What Does It Mean To “Be Chinese”?

This month we published Language, Culture and Identity in Two Chinese Community Schools by Sara Ganassin. In this post the author talks about the book’s discussion of identity in contexts of migration. 

The past decade has seen a growing international interest in China, Chinese language education, ‘Chinese culture’ and Chinese communities including Chinese migrants. At the same time, often media attention has contributed to an enforcement of stereotypical constructions of a collective Chinese identity by depicting Chinese people, including Chinese migrants, in particular ways: successful, hard-working, but also conservative, unwilling to integrate and often ‘invisible’ in their new countries.

This book offers a snapshot of Chinese migrant experiences in Britain. It is important to acknowledge that ‘Chineseness’ is not necessarily related to an affiliation with a particular political entity, but it is rather related to the complex nature of the ‘Chinese world’ including its multinational and multicultural dimensions.

Chinese homework from a child at one of the schools in the book

This book is located in the context of Chinese community schools in the UK. These are educational and social spaces where migrants nurture their language, cultures and identities and transmit them to the younger generations. The question ‘is there more than one way of being Chinese?’ is addressed from the perspectives of children, parents and teachers attending two Mandarin schools. These perspectives include both those from ‘new’ migrants from Mainland China and those from more ‘traditional’ Cantonese, Hakka, and Hokkien speaking communities.

The book explores how ‘being Chinese’ covers a complex range of political, ethnic, linguistic, and cultural positions and identities that play out in the context of language community education. With their focus on non-dominant languages and ‘cultures’ community schools represent a space for adults and children to explore who they are and what ‘being Chinese’ means to them.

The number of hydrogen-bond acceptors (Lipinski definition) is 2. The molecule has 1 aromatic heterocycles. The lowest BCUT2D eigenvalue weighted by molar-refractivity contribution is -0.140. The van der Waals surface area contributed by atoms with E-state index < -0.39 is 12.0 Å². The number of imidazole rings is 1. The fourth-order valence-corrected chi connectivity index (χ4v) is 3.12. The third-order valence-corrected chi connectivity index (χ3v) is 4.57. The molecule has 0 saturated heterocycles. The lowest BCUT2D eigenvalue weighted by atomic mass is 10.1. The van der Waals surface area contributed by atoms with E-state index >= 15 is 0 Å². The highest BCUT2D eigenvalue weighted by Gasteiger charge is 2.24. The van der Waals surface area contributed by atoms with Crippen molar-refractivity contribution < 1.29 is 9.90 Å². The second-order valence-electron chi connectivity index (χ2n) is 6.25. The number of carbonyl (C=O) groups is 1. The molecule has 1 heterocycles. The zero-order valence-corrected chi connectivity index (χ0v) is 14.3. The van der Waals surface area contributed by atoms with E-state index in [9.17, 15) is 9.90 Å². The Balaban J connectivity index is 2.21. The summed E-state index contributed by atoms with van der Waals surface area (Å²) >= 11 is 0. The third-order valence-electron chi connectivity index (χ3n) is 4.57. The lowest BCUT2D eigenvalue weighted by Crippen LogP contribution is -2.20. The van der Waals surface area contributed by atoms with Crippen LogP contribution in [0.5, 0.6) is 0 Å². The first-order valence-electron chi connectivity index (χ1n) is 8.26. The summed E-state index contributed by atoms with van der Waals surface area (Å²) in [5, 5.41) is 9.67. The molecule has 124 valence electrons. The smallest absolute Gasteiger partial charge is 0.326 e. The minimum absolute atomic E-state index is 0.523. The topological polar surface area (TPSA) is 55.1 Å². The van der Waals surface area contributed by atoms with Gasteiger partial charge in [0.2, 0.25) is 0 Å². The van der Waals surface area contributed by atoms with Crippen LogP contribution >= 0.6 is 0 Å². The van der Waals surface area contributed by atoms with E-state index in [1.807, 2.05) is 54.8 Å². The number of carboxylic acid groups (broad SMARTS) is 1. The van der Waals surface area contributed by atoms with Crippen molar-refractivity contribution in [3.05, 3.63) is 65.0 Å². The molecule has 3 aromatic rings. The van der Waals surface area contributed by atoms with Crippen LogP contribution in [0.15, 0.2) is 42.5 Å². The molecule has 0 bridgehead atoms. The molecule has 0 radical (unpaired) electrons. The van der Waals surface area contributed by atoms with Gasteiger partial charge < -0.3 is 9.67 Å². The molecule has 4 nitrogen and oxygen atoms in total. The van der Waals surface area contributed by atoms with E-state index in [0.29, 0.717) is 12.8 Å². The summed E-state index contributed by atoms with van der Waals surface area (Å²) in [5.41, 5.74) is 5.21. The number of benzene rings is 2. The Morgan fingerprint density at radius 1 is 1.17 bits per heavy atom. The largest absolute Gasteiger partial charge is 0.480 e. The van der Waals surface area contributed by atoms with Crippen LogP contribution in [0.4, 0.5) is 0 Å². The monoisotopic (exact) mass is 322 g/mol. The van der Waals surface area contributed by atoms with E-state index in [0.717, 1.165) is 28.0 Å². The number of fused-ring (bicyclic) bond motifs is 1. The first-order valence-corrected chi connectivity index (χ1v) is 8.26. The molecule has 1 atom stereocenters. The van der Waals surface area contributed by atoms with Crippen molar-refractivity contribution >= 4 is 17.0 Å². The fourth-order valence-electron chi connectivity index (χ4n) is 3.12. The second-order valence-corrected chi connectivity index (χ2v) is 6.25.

Postcards at the Librairie Avant-Garde in Nanjing

The topic of ‘Chinese’ and, more broadly, ‘migrant’ identity is central in the book. However, the book is not just about ‘being Chinese’. Identity is a crucial and controversial topic in any context of migration and displacement. Social-constructionism enables us to see identity as a process constructed through the relationships that we establish with the world around us. Our sense of who we are, especially but not exclusively as migrants, is shaped by our sense of identification with particular communities, but also by our self-understanding of our own unique personal journeys and family histories.

Furthermore, identification and affiliation with certain groups — e.g. ‘being native speakers of a certain language’, ‘being citizens of a certain country’ — afford us privileges and opportunities others might not have and, at the same time, shape how we see ourselves and the world. A key message in this book concerns the importance of acknowledging how different life trajectories are a source of enrichment rather than obstacles as people move, settle in new contexts and negotiate who they are in relation to the ‘other’.

I hope that readers — those who study and have an interest in intercultural and migrant education, teachers and learners of Chinese or any other community language — may engage with the narratives reported in this book and enhance their understanding of their own personal and professional stories in intercultural spaces.